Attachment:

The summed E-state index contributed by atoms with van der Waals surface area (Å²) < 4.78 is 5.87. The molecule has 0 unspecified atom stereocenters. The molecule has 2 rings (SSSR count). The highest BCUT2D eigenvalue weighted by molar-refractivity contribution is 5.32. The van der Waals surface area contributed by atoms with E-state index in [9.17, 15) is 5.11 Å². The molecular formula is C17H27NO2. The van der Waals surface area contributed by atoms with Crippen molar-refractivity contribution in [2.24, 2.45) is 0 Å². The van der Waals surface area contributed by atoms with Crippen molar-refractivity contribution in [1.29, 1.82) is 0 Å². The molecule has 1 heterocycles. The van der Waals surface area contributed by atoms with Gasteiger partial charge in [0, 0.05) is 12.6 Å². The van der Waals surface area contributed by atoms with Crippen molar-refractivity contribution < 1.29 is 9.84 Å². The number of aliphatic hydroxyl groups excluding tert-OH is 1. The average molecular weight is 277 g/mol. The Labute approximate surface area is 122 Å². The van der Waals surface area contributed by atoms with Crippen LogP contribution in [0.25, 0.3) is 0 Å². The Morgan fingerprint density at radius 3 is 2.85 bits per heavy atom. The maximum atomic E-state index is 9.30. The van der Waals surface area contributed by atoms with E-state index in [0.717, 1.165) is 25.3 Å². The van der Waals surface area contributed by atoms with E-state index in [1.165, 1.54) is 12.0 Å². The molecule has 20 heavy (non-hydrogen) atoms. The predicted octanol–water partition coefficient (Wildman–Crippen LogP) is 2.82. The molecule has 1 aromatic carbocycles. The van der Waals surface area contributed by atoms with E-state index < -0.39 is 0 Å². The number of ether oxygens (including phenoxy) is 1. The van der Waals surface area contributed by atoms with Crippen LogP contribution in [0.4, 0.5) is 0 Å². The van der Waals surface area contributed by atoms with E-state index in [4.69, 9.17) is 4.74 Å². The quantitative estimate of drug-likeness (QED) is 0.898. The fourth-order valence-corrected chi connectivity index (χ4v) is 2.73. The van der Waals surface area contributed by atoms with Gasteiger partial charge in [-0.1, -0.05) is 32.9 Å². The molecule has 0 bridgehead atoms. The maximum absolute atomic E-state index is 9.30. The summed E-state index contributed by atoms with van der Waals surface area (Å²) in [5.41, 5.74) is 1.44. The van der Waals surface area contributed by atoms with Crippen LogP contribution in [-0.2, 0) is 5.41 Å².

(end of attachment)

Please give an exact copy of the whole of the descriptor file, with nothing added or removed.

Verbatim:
The summed E-state index contributed by atoms with van der Waals surface area (Å²) < 4.78 is 5.87. The molecule has 0 unspecified atom stereocenters. The molecule has 2 rings (SSSR count). The highest BCUT2D eigenvalue weighted by molar-refractivity contribution is 5.32. The van der Waals surface area contributed by atoms with E-state index in [9.17, 15) is 5.11 Å². The molecular formula is C17H27NO2. The van der Waals surface area contributed by atoms with Crippen molar-refractivity contribution in [2.24, 2.45) is 0 Å². The van der Waals surface area contributed by atoms with Crippen molar-refractivity contribution in [1.29, 1.82) is 0 Å². The molecule has 1 heterocycles. The van der Waals surface area contributed by atoms with Gasteiger partial charge in [0, 0.05) is 12.6 Å². The van der Waals surface area contributed by atoms with Crippen molar-refractivity contribution < 1.29 is 9.84 Å². The number of aliphatic hydroxyl groups excluding tert-OH is 1. The average molecular weight is 277 g/mol. The Labute approximate surface area is 122 Å². The van der Waals surface area contributed by atoms with Crippen LogP contribution in [0.25, 0.3) is 0 Å². The Morgan fingerprint density at radius 3 is 2.85 bits per heavy atom. The maximum atomic E-state index is 9.30. The van der Waals surface area contributed by atoms with E-state index in [0.717, 1.165) is 25.3 Å². The van der Waals surface area contributed by atoms with E-state index in [1.165, 1.54) is 12.0 Å². The molecule has 20 heavy (non-hydrogen) atoms. The predicted octanol–water partition coefficient (Wildman–Crippen LogP) is 2.82. The molecule has 1 aromatic carbocycles. The van der Waals surface area contributed by atoms with E-state index < -0.39 is 0 Å². The number of ether oxygens (including phenoxy) is 1. The van der Waals surface area contributed by atoms with Crippen LogP contribution in [0.4, 0.5) is 0 Å². The van der Waals surface area contributed by atoms with E-state index in [4.69, 9.17) is 4.74 Å². The quantitative estimate of drug-likeness (QED) is 0.898. The fourth-order valence-corrected chi connectivity index (χ4v) is 2.73. The van der Waals surface area contributed by atoms with Gasteiger partial charge in [-0.1, -0.05) is 32.9 Å². The molecule has 0 bridgehead atoms. The maximum absolute atomic E-state index is 9.30. The summed E-state index contributed by atoms with van der Waals surface area (Å²) in [5.41, 5.74) is 1.44. The van der Waals surface area contributed by atoms with Crippen LogP contribution in [-0.2, 0) is 5.41 Å².